For anyone watching any kind of news or social media, it is difficult to fully process what is unfolding in cities around the world. With so many of us in Canada and around the world still under restrictions to stay close to home, the window to the outside world has become a digital one. Despite even greater access to technology and almost limitless amounts of information, collectively we are struggling to make sense of something so senseless.
So, although we will run this edition of the Roundup, the most important story, the one that needs to be heard, will be first. Take a moment to watch it, hear it, and let it sink in. From there we will take a pause, catch our breath, and do our best to continue to move forward. Keep reading for a deep dive into the latest Canadian online brokerage rankings and what they reveal about the state of the industry, including what it needs to get right with the next generation of DIY investors. Finally, we close out with chatter from DIY investors on Twitter and in the financial forums.
One of the best, smartest, impromptu speeches I have ever heard. Amazing leadership. pic.twitter.com/SHiPBdVDvC
— Ahmed Fareed (@FareedNBCS) May 30, 2020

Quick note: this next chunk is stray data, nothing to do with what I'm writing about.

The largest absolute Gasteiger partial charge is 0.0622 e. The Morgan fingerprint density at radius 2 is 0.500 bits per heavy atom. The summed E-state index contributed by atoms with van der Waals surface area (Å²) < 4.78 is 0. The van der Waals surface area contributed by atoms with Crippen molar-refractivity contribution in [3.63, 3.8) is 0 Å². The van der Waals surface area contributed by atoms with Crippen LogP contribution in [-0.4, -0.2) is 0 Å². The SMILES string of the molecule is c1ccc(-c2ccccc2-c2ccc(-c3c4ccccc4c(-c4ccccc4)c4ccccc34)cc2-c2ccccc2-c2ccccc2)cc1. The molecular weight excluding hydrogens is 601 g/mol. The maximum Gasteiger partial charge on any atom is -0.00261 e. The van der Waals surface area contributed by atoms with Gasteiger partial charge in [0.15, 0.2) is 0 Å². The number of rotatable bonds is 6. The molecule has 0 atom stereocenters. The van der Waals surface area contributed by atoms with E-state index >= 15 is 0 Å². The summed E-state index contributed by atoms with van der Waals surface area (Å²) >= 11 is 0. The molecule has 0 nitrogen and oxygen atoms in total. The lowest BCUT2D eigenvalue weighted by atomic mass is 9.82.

— Nike (@Nike) May 29, 2020
Latest Online Brokerage Rankings Show Room for Improvement
If there’s one thing that’s synonymous with the end of the school year, it’s report cards. For Canadian discount brokers, the grades are in from a noteworthy financial services research firm and it’s clear that for many of them, improvement is needed.
Though seemingly straightforward on the surface, online brokerage reviews and rankings are challenging endeavours. So much about rating online brokers depends on how the rankings are defined and what is actually being measured, which is why it is often hard to compare different online brokerage rankings. They simply measure different things about the Canadian discount brokerage industry.
This past week, the financial services research unit of J.D. Power released their annual evaluation of the Canadian online brokerage industry with their Self-Directed Investor Satisfaction Study. Though the name and the study have changed slightly over the 12 years this evaluation has taken place, at its core, it continues to measure “investor satisfaction” and uses that to determine which Canadian discount broker is “best.”
Before diving into this year’s results, it’s worth mentioning a few points about the study itself, to better contextualize what it does (and does not) measure.